Three more Episcopal dioceses — San Joaquin (California); South Carolina; and Pittsburgh — have announced that they are joining Fort Worth in seeking "alternative primatial oversight" from the Archbishop of Canterbury. Needless to say, these actions have touched off a flurry of comments in the blogosphere, some wondering whether the four dioceses have in effect seceded from the Episcopal Church ("TEC").
Dale Rye poses several of his always-level-headed questions at TitusOneNine. He points out that, under TEC's constitution and canons, the Presiding Bishop has little or no oversight authority over dioceses in the first place. He asks:
What is the nature of the primatial oversight that Fort Worth, Pittsburgh, South Carolina, and San Joaquin are seeking from Canterbury? Are they just rejecting the personal leadership of Bishops Griswold and Jefferts Schori, or the ecclesiastical authority of General Convention and the pastoral oversight of the House of Bishops? If the latter, how is that consistent with continued membership in TEC? Is this an Act of Secession, or merely a personal repudiation of the new PB? [Emphasis added.]
On the liberal side of the House of Bishops and Delegates email list, Fr. Michael Russell argues cogently for a tough-as-nails response to any dioceses or parishes who seek to leave:
Any number of folks have suggested recently that we frame some sort of amicable divorce to let the disgruntled go peaceably and "nicely."
That would be a terrible strategic error.
First, we have no reason to believe that the harm and humiliation that groups like the ACN, etc have sought to perpetrate upon TEC would end.
In fact, if we let them leave with all their resources we have simply given them a platform to carry on their promised war against TEC.
Remember, please, that they are collecting parish directories in order to allow their lay arm to continue to agitate among TEC's membership.
So step one is to promise them a long legal battle for every scrap of property and every dime in every bank account. We need to make it clear they will spend the next ten years litigating.
The standard is that if there is one person in a parish or one person in a Diocese who wish to remain in TEC they become the legitimate stewards of everything that is now TEC's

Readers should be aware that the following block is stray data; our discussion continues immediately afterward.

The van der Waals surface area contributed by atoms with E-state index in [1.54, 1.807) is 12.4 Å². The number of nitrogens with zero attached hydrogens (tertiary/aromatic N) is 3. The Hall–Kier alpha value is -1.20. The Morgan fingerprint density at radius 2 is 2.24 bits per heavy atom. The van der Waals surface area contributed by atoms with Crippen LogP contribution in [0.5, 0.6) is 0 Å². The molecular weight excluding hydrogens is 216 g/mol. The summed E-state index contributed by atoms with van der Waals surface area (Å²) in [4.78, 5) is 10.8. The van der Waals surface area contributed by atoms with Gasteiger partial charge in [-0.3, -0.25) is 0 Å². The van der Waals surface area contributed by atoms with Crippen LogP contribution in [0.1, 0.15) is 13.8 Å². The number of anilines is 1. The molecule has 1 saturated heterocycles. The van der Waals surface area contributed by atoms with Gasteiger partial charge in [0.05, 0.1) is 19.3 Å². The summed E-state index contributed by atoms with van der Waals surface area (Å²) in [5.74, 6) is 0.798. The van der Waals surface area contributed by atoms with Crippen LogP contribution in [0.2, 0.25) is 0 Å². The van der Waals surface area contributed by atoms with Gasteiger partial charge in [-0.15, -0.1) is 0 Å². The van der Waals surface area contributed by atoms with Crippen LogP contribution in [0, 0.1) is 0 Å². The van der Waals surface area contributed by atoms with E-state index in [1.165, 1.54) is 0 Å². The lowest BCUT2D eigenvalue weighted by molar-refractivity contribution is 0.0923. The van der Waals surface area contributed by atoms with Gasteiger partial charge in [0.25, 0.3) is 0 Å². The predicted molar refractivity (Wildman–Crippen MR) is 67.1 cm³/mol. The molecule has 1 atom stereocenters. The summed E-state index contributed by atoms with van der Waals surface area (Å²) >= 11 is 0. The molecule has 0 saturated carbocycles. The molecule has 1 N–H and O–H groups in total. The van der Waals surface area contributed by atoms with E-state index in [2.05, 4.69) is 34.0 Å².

Second, lets remember that these folks have no constituency from which to draw for growth. Catholics will always pick Rome over Rome wannabes and in the evangelical-fundamentalist world the folks withdrawing from TEC are guppies among sharks. Their fantasy life says that they will grow and grow and just show us all, but the reality is that apart from the Truros and Planos, they have lived sheltered lives as bible thumpers. Which means, again, that they can only hope to grow from trying to sew [sic] more discord in TEC.
Third, I certainly hope that in San Joachin, South Carolina, Pittsburgh and Fort Worth people are preparing Diocesan Conventions to replace those who are leaving. Whomever [sic] has the authority should declare those Sees vacant and support local folks as they re-organize.
This same organizing should begin now in every other Diocese that has withdrawn it's accession to the Canons and Constitution.
Fourth, we are already an international church, spanning turf from Taiwan to France. We should offer alternative primatial oversight to any parish or Diocese anywhere in the world who would rather be associated with TEC than the curial-fundamentalist WWAC emerging under ++Rowan's mismanagement. Before he assigns us second class status, lets demonstrate the power of a participatory democratic church. We should be prepared to welcome as Sister and Brother Provinces those like Scotland, Ireland, Wales, South Africa, Brazil, etc who will not support the emerging shape of the WWAC.
Hopefully the Executive Council and the PB's office will take leadership in these matters, but if not, then instead of continuing to worry over the true impact of B033, we could instead become proactive in this full court press against the theo-terrorists of the ACN-IRD-AAC-NAG-ACI grouping.
(Emphasis added.) Fr. Russell's arguments are very appealing, but I'm going to have to think some more about whether they're really what we need just now.